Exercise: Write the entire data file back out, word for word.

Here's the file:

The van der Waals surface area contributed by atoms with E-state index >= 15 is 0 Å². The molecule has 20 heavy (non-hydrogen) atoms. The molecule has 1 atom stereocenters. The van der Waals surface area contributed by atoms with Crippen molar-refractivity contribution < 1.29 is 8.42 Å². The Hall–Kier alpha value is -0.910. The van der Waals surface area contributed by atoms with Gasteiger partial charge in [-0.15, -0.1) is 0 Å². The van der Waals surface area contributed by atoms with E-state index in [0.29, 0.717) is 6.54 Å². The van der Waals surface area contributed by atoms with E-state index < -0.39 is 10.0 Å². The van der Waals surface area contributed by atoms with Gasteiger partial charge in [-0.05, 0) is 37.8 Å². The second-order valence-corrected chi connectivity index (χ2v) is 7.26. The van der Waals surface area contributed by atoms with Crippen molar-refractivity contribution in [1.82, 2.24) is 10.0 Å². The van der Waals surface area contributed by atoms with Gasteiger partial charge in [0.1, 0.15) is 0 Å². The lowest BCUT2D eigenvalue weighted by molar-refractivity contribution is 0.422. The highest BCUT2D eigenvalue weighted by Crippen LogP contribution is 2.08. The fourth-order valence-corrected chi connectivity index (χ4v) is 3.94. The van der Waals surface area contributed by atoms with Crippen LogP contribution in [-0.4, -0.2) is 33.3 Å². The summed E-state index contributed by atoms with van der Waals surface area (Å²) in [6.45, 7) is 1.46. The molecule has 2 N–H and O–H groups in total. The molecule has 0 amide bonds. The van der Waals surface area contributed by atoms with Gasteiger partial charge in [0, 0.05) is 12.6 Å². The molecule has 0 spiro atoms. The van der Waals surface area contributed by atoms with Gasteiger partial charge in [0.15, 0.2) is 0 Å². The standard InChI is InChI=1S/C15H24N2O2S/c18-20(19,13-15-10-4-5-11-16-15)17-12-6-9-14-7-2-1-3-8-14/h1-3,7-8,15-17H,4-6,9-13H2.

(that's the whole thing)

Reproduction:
The van der Waals surface area contributed by atoms with E-state index >= 15 is 0 Å². The molecule has 20 heavy (non-hydrogen) atoms. The molecule has 1 atom stereocenters. The van der Waals surface area contributed by atoms with Crippen molar-refractivity contribution < 1.29 is 8.42 Å². The Hall–Kier alpha value is -0.910. The van der Waals surface area contributed by atoms with Gasteiger partial charge in [-0.15, -0.1) is 0 Å². The van der Waals surface area contributed by atoms with E-state index in [0.29, 0.717) is 6.54 Å². The van der Waals surface area contributed by atoms with E-state index < -0.39 is 10.0 Å². The van der Waals surface area contributed by atoms with Gasteiger partial charge in [-0.05, 0) is 37.8 Å². The second-order valence-corrected chi connectivity index (χ2v) is 7.26. The van der Waals surface area contributed by atoms with Crippen molar-refractivity contribution in [1.82, 2.24) is 10.0 Å². The van der Waals surface area contributed by atoms with Gasteiger partial charge in [0.1, 0.15) is 0 Å². The lowest BCUT2D eigenvalue weighted by molar-refractivity contribution is 0.422. The highest BCUT2D eigenvalue weighted by Crippen LogP contribution is 2.08. The fourth-order valence-corrected chi connectivity index (χ4v) is 3.94. The van der Waals surface area contributed by atoms with Crippen LogP contribution in [-0.4, -0.2) is 33.3 Å². The summed E-state index contributed by atoms with van der Waals surface area (Å²) in [6.45, 7) is 1.46. The molecule has 2 N–H and O–H groups in total. The molecule has 0 amide bonds. The van der Waals surface area contributed by atoms with Gasteiger partial charge in [0, 0.05) is 12.6 Å². The molecule has 0 spiro atoms. The van der Waals surface area contributed by atoms with Gasteiger partial charge in [0.15, 0.2) is 0 Å². The standard InChI is InChI=1S/C15H24N2O2S/c18-20(19,13-15-10-4-5-11-16-15)17-12-6-9-14-7-2-1-3-8-14/h1-3,7-8,15-17H,4-6,9-13H2.